|Publication number||US4357405 A|
|Application number||US 06/237,067|
|Publication date||Nov 2, 1982|
|Filing date||Feb 23, 1981|
|Priority date||Feb 23, 1981|
|Publication number||06237067, 237067, US 4357405 A, US 4357405A, US-A-4357405, US4357405 A, US4357405A|
|Inventors||Louis M. Leichter, John J. Stofko, Jr., Terry J. Sonnonstine|
|Original Assignee||Minnesota Mining And Manufacturing Company|
|Export Citation||BiBTeX, EndNote, RefMan|
|Patent Citations (2), Referenced by (8), Classifications (11), Legal Events (6)|
|External Links: USPTO, USPTO Assignment, Espacenet|
The present invention relates to novel photoconductive systems and layers which comprise novel electron donor compounds and highly fluorinated aliphatic sulfonyl sensitizer dyes. These layers are particularly useful in imaging systems such as electrophotography or electroradiography.
The technology of electrophotography is commercially well established. A wide variety of processes and apparatus are used, although they have many characteristics in common. One of the more common forms of this technology involves the use of a plate having a photoconductive insulating layer, generally coated on a conductive layer. Imaging is effected by first uniformly electrostatically charging the surface of the photoconductive layer and then exposing the charged layer to an image or pattern of activating electromagnetic radiation, usually visible light or ultraviolet radiation. This exposure selectively enables the charge in the irradiated areas of the photoconductive insulator to dissipate. The charge which remains in the non-irradiated areas forms a latent image which may be further processed to form a more permanent record of the exposing image or pattern. The most common form of additional processing involves the attraction of particles of material selectively to the charged areas and fusing them to the photoconductive layer or transferring the particles in their imagewise distribution to another surface to which they are more permanently bound by an adhesive or by fusion of the particles themselves. A common electrophotographic construction comprises, in sequence, a substrate, a conductive layer, and a photoconductive insulating layer.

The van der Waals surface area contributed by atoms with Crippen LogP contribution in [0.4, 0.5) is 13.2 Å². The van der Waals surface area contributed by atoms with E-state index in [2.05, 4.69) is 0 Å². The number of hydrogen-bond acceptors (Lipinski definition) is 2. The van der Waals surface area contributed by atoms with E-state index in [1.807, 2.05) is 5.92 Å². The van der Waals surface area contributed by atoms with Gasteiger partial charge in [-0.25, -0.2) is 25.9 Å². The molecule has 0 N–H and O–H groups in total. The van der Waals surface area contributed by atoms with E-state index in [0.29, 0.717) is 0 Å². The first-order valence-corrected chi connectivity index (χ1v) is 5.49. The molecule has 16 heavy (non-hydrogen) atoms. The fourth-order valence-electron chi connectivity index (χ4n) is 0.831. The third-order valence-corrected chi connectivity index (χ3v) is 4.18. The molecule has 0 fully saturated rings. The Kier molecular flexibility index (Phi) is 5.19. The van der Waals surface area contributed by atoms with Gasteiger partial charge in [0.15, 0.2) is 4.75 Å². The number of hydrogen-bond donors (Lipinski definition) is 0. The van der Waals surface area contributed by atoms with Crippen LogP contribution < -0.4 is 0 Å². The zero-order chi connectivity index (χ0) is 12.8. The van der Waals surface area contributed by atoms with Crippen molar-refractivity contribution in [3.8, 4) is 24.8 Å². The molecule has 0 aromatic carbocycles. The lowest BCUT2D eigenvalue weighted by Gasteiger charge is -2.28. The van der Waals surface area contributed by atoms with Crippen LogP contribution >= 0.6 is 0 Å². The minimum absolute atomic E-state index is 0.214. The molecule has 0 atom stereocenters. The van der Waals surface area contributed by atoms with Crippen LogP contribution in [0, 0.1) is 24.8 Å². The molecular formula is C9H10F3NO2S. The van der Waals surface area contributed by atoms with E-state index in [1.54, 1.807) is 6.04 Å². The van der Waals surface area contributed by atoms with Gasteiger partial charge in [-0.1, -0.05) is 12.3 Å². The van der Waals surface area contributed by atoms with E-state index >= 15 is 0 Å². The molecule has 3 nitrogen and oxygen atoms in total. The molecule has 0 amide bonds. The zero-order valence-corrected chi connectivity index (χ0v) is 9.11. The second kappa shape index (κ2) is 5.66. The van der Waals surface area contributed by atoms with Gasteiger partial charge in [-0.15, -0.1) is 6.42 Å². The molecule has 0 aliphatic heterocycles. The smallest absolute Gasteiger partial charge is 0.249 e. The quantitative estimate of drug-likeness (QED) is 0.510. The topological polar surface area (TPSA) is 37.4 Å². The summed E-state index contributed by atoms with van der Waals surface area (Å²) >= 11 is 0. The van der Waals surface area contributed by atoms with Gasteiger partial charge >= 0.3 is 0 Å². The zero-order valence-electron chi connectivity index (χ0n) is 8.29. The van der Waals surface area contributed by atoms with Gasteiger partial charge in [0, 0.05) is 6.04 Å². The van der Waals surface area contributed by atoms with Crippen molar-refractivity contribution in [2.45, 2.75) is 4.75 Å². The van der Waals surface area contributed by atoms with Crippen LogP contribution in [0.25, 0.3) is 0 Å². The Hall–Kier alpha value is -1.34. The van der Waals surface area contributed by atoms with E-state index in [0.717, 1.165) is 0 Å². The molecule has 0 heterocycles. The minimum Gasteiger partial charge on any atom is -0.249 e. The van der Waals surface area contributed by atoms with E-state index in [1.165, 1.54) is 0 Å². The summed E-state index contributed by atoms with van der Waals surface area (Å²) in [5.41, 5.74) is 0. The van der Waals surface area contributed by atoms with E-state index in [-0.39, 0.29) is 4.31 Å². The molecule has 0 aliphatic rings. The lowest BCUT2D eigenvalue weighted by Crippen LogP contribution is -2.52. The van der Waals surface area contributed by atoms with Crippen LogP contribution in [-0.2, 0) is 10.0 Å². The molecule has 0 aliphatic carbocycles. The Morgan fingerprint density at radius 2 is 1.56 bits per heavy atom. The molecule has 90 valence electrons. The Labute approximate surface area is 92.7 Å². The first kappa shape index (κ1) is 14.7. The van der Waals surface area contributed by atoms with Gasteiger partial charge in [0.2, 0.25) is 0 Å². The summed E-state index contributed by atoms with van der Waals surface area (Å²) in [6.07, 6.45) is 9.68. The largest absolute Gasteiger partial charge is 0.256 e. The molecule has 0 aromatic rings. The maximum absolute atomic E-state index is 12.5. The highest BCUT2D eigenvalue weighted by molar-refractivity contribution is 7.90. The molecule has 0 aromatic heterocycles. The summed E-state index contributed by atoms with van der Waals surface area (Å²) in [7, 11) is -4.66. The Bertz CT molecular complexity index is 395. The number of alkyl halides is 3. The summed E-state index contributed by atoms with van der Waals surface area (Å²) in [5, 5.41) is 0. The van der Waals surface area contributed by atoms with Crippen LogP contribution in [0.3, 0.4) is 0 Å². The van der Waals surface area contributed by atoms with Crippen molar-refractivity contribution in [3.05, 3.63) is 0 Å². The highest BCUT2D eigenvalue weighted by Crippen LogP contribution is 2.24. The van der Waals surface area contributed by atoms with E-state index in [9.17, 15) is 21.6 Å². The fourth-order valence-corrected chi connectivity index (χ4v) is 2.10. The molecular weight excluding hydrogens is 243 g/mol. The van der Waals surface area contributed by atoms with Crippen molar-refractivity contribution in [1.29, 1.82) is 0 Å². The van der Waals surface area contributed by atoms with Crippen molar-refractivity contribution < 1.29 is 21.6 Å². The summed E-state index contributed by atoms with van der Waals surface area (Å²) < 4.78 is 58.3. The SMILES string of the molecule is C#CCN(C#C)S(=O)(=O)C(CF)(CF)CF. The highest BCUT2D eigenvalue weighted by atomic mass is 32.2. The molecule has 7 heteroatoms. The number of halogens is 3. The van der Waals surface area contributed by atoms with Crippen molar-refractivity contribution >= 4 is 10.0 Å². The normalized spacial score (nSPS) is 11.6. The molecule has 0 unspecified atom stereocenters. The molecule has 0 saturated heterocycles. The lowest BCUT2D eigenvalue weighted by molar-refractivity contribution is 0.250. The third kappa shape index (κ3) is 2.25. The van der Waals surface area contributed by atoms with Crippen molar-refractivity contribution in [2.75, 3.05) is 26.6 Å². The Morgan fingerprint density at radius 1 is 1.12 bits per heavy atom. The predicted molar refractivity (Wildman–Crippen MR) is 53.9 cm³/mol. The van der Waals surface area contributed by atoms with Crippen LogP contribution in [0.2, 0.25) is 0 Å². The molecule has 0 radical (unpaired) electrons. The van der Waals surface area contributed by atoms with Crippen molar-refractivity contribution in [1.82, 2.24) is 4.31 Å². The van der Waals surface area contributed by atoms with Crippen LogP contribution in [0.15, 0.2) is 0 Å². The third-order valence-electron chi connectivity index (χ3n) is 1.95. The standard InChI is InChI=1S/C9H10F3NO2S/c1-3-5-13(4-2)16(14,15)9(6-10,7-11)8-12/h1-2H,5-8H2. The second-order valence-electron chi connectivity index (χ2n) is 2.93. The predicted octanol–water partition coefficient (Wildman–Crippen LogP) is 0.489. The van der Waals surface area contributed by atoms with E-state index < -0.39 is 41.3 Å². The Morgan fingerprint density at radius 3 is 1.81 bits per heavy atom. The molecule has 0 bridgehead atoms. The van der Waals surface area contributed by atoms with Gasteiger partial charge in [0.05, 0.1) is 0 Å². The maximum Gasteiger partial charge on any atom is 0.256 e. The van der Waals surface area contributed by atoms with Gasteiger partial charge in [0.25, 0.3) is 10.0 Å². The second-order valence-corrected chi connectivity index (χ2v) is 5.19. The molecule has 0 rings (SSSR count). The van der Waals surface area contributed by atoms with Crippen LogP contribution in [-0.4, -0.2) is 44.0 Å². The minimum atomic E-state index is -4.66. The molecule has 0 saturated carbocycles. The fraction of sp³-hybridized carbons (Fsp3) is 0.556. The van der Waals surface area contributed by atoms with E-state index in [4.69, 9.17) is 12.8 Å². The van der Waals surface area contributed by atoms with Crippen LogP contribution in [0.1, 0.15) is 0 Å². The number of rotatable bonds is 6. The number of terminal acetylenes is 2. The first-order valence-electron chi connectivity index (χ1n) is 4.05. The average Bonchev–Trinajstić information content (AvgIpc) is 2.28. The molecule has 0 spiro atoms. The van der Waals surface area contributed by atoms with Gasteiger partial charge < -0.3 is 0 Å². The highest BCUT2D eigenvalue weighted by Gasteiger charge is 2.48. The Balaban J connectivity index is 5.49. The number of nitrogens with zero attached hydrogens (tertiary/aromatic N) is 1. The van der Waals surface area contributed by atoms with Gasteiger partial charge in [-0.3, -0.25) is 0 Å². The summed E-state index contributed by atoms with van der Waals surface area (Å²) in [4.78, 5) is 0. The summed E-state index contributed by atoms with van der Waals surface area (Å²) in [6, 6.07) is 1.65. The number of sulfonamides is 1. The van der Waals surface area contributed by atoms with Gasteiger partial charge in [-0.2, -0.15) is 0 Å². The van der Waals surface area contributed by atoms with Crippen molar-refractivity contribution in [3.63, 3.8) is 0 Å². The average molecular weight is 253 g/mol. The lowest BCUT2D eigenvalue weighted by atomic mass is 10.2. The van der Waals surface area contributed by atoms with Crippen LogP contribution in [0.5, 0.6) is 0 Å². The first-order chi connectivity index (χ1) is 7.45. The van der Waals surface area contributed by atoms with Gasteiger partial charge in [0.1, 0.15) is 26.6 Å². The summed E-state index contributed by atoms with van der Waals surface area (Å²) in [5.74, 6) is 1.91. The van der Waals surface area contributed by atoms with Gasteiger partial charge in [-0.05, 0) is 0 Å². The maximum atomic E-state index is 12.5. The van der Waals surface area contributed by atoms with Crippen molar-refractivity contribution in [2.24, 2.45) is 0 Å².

Typical classes of photoconductive materials useful in electrophotography include (1) inorganic crystalline photoconductors such as cadmium, sulfide, cadmium sulfoselenide, cadmium selenide, zinc sulfide, zinc oxide, and mixtures thereof, (2) inorganic photoconductive glasses such as amorphous selenium, selenium alloys, and selenium-arsenic, and (3) organic photoconductors such as phthalocyanine pigments and polyvinyl carbazole, with or without binders and additives which extend their range of spectral sensitivity. These systems are well known in the art. For example, U.S. Pat. No. 3,877,935 discusses various problems associated with the crystalline and amorphous classes of photoconductors and shows the use of polynuclear quinone pigments in a binder as a photoconductive layer. U.S. Pat. No. 3,824,099 shows the use of squaric acid methine and triaryl pyrazoline compounds as an electrophotographic charge transport layer. Cadmium sulfoselenide plates are shown in U.S. Pat. No. 3,764,315, and one of the original disclosures of the use of poly-N-vinylcarbazole as a photoconductive insulating layer is provided in U.S. Pat. No. 3,037,861. A number of diverse organic photoconductors have been disclosed since the development of the carbazole class of photoconductors such as quinones and anthrones (e.g., Hayashi et al., Bull. Chem. Soc. Japan, vol. 39, (1966) pp. 1670-1673), but the carbazoles have continued to attract the greatest attention. These problems are discussed in U.S. Pat. No. 3,877,935.